LUKE: Nick came up with the idea of reinvigorating our old songs by producing EPs with different producers. It’s a ploy I toyed with for Faux Faux Amis that never got off the ground. I am always keen to hear how others interpret my music – I’m never more chuffed than when someone covers one of my songs. Moreover, some of these Babyfreeze songs date back to our inception, so I was pleased to give them a facelift.
I’ve been friends with Reuben a long time and shared many a stage, but never worked with him in a musical capacity. His alter-ego Dead DJ Joke is my favourite deejay to dance to, so I knew it was going to be heaps of fun. The choice of second producer furthered the entwining of Simon Millman and myself – I’ve now mixed and mastered songs for him, shot press photos and film clips, contributed guest verses to his Coolio Desgracias project and we are both founding members of the Northside Swag Unit (six track EP dropping soon!). Oh, and he’s also my drum teacher!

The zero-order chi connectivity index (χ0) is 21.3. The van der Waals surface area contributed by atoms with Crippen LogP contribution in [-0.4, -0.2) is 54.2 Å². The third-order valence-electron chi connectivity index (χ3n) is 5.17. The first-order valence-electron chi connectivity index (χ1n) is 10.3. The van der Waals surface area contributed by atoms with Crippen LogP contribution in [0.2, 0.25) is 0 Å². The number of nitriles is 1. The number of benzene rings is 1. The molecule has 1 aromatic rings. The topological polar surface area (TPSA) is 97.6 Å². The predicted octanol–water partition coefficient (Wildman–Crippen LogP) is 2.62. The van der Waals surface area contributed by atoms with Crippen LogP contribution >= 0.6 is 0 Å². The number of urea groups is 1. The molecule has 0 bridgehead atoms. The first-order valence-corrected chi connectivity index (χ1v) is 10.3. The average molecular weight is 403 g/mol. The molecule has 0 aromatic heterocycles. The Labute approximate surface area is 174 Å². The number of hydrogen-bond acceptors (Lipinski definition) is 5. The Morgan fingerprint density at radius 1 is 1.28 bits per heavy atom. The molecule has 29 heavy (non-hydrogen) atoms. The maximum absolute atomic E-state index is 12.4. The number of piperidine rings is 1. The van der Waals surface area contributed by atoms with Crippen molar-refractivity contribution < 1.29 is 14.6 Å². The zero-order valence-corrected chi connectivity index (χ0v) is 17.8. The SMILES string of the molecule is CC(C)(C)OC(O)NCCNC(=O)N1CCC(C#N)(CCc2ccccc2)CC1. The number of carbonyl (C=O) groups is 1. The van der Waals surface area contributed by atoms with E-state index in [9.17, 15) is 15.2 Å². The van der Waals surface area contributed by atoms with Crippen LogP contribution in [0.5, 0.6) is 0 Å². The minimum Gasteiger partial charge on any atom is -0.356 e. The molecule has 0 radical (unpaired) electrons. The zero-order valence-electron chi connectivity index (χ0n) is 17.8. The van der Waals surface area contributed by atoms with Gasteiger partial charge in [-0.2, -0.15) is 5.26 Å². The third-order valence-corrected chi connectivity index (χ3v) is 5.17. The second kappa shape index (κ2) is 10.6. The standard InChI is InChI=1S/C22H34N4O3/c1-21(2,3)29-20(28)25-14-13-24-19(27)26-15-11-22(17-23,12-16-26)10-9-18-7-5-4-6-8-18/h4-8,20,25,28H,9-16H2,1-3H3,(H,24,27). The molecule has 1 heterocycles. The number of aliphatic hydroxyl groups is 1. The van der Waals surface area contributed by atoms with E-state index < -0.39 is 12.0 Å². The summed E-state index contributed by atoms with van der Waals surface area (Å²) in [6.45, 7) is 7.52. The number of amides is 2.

We gave both Reuben and Simon a bunch of our old demos to sift through – each selected different tracks, with the exception of Interview. This song – one of mine – began life as a Cool Weapon demo (quick anecdote: the Modgeulator said that of all our sex-focussed material, this was the only one he ever felt the need to shut the door of his room for when working on it), and has been in Babyfreeze’s sets since our first gig. I was confident – rightly as you can hear – that both producers would bring something different to it. Simon latched on to its greasy essence while Reuben brought it into his shiny hi-tech world.